Pork Tocino (Sweetened Cured Pork) Recipe
Pork Tocino is a sweet pork dish that is traditionally served for breakfast in the Philippines. The original Tocino is marinated only with salt, sugar, and saltpeter, although pineapple juice may be added for a slightly tart flavor. Kapampangans who make tocino mix it for 2 to 3 hours in order to achieve the thickness and softness of the meat, then leave it overnight at room temperature before serving it
Tocino is a Spanish word that means ‘bacon’ or ‘cured meat’ and comes from back in the days of Spanish settlement of the Philippines.
Preparing it is nothing more than lightly frying it until it caramelizes on the edges. Common serving will include egg and rice on the dish as well. Tocino is quite tasty if one likes sweetly coated meats similar to many asian ‘sweet & sour’ dishes. You can find this dish in many Carinderia and even in big fastfood chains in the Philippines package as To-Si-Log meaning Tocino, Sinangag (pinoy fried rice) and Fried Itlog (Egg).
Information via J. Maristela (goddessofscrumptiousness)
What frying above is actually chicken tocino, since pork is not available in Saudi Arabia.
C005. The Bathroom Key.
I managed to edit each frame to add a little effect and mitigate the noise.
Still grainy . Still a long way to go!
Ligao, Albay, Philippines
(if you haven’t seen 001, please click here)
C001. Perks Of Being An ECE.
For twenty-twelve, I’ll be doing a project that will involve cinemagraphs. Above is an example I made (28th December, 2011). The first time I saw such a gif, I didn’t know it was ‘specially’ called as a cinemagraph. I’ve seen such animated photos before from time to time here on tumblr, and just this late of December 2011 I started to do a little research on what they are, sought some more examples and then for tutorials.
After watching a few clips last night (28th December, 2011), I tried it immediately.
In the cinemagraph above, it was from my video clip collection.
That clip was taken from a cellsite tower on a mountain in Samar, Philippines. I braced the ‘gorilla pod’ to the steel railing (the ‘original’ flexible tripod isn’t spelled that way, just got mine from that ‘King’ computer store in the Philippines) and recorded the adjacent tower. It was actually drizzling-to-raining that time thus the cloudy and dark atmosphere.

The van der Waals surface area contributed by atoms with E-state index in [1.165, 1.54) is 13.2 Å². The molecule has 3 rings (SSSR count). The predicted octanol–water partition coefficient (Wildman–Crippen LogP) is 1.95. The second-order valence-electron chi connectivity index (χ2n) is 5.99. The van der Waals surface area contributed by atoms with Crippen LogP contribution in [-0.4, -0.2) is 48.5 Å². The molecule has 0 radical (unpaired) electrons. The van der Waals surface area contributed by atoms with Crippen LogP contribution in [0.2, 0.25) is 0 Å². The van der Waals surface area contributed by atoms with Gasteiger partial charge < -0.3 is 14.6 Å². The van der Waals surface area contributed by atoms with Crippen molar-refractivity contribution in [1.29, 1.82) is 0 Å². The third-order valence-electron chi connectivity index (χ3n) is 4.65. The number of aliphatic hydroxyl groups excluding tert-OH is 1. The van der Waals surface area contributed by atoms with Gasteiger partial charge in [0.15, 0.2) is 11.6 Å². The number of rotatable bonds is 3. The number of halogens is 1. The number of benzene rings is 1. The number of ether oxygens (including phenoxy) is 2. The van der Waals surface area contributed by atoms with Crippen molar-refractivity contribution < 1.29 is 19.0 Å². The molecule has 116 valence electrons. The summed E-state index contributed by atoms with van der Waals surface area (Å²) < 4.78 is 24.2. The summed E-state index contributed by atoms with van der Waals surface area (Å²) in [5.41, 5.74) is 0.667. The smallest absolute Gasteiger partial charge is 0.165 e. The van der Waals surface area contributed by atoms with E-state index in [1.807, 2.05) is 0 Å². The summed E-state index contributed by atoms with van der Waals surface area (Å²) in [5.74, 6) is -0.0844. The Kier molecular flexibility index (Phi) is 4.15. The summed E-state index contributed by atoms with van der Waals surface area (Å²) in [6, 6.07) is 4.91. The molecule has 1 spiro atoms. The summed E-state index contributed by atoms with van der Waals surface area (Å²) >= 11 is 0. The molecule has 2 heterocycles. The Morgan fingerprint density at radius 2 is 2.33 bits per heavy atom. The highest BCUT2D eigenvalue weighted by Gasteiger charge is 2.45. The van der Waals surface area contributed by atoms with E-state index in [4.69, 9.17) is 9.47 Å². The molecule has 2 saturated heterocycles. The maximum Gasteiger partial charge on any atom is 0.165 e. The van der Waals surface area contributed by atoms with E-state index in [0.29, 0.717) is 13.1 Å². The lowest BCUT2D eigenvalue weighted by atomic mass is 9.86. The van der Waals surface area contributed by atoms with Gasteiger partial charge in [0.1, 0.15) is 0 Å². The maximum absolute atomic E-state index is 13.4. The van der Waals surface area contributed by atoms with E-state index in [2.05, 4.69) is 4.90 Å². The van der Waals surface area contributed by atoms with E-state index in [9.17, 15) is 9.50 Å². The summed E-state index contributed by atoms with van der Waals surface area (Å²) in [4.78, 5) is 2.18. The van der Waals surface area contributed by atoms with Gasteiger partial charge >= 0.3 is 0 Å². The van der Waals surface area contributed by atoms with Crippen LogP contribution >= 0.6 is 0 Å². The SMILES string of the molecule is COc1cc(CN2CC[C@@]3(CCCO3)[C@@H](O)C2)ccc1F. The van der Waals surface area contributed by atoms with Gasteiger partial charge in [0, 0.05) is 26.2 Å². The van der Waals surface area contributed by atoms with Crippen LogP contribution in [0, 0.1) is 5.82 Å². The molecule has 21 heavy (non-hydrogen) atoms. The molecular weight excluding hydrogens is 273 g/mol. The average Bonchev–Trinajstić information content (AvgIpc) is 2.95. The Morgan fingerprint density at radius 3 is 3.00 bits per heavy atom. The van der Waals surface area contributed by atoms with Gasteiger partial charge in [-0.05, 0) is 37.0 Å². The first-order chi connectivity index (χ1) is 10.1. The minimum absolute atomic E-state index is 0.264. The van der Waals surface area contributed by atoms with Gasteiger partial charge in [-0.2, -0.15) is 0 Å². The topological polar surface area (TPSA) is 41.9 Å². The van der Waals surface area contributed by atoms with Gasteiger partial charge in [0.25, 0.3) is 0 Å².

I could have edited each frame to become more photographic but I thought that that would take away the feeling of the actual ambiance and experience.
A few other propellers were actually moving/spinning in the video and I chose only one to be the focus.
The camera that I used was a point and shoot Canon PowerShot SX120 IS and isn’t HD.
Anyway, this was just a trial and the start. I only have a few clips in my drive that are actually suitable for cinemagraphs and hopefully I can make/shoot more from where I am right now.
For now, I am all done from climbing rooftops of houses and high-rise buildings and towers, so you won’t pretty much see new high-perspective scenes. My archive and my navigational links are ever available anyway for your touring.
Jamie Beck is the most frequent name I encounter when searching for this technique. Fashion/modeling is apparently one of the uses of this art. Others are just common everyday scenes that are emphasized artistically.
Edit: **note — Cinemagraphs™ is a trademark of Jamie Beck & Kevin Burg.